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OOIOO - Kila Kila Kila

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Artist: OOIOO

Album: Kila Kila Kila

Label: Thrill Jockey

Review date: Feb. 18, 2004


Existing as a fictitious band created for a photo shoot before they had ever even convened to rehearse or write material, Yoshimi P-We's OOIOO have soldiered on for the past few years since their conceptual inception, leaving behind a trail of albums, some available in this country (such as 2001's wondrous Feather Float) and some not. What started as an outlet for P-We to play guitar and sing as opposed to her drummer duties in the Boredoms (or perhaps I should say "the V•redoms") has since blossomed into a thriving vehicle of her own, one that cannot simply be constrained by the implications of a term like "side project."

While the group has always trafficked in the sort of sky-high psychedelica that's been mirrored somewhat by her main group's recent twists and turns, Kila Kila Kila (the group's first full-length for Chicago-based Thrill Jockey Records) seems to turn a bit from the sounds explored on previous efforts. Whether this stems from a newfound sense of dexterity with the quartet's instruments (only Yoshimi and drummer Yoshico - who also plays in Destined candidates DMBQ - had any prior musical experience to speak of) or a renewed interest in hippie aesthetics (think pot smoke and citing "the wind, earth, fire, and sunlight" as musical influences, and not any of the other ickier connotations) remains to be seen. Both possibilities point in the same general direction - a smoother, less forceful stride through some lengthy spaced out jams that seems more aptly described by "feather float" than any of the music on that album did.

This re-intensified sense of "other worldliness" is stated front and center throughout the initial tracks of the album. While "Ene Soda" is given over entirely to vocal chants and scattered sounds throughout, "Sizuki Ring Neng" picks up on these threads and elevates into the stratosphere. Beginning with clanking percussion and rnadom chants, the track picks up steam and centers itself on a steady rise of chiming and wah-wah guitars before climaxing in a wash of droning keyboards and thumping drums.

"On Mani" switches things up a bit, with Yoshimi setting her guitar aside in favor of steady trumpet lines while adding a swelling string section to contrast nicely against a skittering backbeat and a few jagged guitar lines, all culminating in a glorious haze of sound and melody. "Northern Lights", in contrast, changes things up a bit, focusing on the space left in between the twinkling guitar lines and gentle vocal groans - all in all sounding a bit more "free" than some of the territory OOIOO has thus ventured into, but no less joyous for the experiment.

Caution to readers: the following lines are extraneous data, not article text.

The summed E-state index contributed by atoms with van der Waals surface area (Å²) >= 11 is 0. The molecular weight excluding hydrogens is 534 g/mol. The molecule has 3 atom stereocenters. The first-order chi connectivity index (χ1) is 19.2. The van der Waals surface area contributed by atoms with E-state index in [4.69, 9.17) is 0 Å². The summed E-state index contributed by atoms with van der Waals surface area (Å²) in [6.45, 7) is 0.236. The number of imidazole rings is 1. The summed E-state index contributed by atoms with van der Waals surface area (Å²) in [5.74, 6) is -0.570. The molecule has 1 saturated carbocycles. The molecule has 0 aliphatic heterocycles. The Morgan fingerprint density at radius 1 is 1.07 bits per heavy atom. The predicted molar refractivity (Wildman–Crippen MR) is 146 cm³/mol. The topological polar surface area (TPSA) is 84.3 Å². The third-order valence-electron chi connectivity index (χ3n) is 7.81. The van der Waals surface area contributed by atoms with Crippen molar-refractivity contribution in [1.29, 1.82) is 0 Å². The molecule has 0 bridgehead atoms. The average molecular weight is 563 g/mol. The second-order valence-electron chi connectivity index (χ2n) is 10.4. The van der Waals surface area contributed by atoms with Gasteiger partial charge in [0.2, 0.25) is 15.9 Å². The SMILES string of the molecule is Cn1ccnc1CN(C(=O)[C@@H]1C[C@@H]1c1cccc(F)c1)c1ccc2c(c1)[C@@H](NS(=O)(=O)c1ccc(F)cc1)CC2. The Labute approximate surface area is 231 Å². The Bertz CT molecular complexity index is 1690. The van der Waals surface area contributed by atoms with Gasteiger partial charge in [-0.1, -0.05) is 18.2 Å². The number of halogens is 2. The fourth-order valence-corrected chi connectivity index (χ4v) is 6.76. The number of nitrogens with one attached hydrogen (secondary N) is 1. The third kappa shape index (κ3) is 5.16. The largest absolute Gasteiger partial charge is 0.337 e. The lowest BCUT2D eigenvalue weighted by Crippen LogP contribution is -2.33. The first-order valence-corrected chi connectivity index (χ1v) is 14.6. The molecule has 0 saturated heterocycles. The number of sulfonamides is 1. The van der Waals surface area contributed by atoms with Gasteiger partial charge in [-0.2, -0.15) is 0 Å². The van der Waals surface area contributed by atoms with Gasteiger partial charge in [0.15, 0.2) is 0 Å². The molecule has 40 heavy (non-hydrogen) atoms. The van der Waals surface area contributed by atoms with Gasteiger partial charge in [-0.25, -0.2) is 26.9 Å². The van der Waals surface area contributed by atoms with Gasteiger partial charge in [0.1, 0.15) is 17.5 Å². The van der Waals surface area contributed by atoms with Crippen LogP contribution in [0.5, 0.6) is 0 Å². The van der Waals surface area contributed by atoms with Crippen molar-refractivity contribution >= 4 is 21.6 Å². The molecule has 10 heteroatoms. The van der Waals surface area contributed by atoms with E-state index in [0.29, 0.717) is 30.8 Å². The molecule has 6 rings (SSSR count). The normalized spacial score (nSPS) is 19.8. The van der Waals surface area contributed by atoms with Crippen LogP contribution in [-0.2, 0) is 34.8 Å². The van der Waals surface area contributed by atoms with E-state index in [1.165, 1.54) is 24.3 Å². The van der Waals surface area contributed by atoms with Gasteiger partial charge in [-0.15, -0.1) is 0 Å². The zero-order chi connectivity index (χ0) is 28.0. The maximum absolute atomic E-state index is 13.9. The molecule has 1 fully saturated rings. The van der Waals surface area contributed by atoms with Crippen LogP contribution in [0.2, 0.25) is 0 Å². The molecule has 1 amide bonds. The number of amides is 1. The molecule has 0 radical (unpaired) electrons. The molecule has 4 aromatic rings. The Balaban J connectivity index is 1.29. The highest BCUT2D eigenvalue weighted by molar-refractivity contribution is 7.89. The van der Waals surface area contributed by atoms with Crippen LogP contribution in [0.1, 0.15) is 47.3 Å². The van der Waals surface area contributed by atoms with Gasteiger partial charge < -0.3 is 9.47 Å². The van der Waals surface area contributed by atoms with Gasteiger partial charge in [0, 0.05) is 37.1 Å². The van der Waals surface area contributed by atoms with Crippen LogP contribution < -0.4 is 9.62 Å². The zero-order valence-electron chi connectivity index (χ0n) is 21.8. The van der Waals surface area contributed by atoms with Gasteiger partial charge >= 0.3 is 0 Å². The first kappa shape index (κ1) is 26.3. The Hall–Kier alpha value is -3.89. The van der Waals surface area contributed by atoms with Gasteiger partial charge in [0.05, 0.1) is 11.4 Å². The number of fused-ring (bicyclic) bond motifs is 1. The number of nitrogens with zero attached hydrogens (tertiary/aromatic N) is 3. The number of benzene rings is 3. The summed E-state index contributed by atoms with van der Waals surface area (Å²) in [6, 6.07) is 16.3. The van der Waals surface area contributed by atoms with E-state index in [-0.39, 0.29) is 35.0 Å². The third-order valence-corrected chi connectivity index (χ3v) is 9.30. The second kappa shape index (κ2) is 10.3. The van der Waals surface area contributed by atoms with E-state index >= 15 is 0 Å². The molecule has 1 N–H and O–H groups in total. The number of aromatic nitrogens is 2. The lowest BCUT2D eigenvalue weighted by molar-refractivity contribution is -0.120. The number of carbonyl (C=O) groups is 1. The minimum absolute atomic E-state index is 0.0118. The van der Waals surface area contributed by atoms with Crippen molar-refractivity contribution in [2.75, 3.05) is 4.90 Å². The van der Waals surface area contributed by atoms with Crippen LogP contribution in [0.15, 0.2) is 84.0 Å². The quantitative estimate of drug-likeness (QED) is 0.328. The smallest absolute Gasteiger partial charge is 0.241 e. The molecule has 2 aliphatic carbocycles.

The album closes with the brilliant one-two climax of "Aster" and "Anuenue Au." The former in this pairing rides a steady wave of guitar and voice-created drones before giving way to the warmth of the group chant as matched against more darting guitar notes. This is all before a beat drops back in, thus guiding the track in and out of some heavily psyched-out noise territory and a final shot of sound towards the heavens. The final track ties together the remaining threads of OOIOO's hour-long bliss-out, with cascading piano lines and familiar twinkling guitars running the gamut over some open-ended drum lines. And while none of this could remotely be considered "pop music" (even in the most expanded sense of that term) one would be hard-pressed to find a listener who considers the cymbal crashes, guitar drones, and other random sounds to be noisy and not uplifting in the least.

Kila Kila Kila then, while not a complete reinvention of the aesthetics OOIOO have pursued to this point, exists as a brilliant refinement of those sensibilities, one that adds a few new twists and turns to the arsenal that Yoshimi and company have already effectively utilized in the quest for the ultimate shimmering psychedelic bliss out. A lot of what's contained on this disc reaches for the transcendent and often attains that lofty goal. Even when it doesn't, though, it's still very much worth the listen.

By Michael Crumsho

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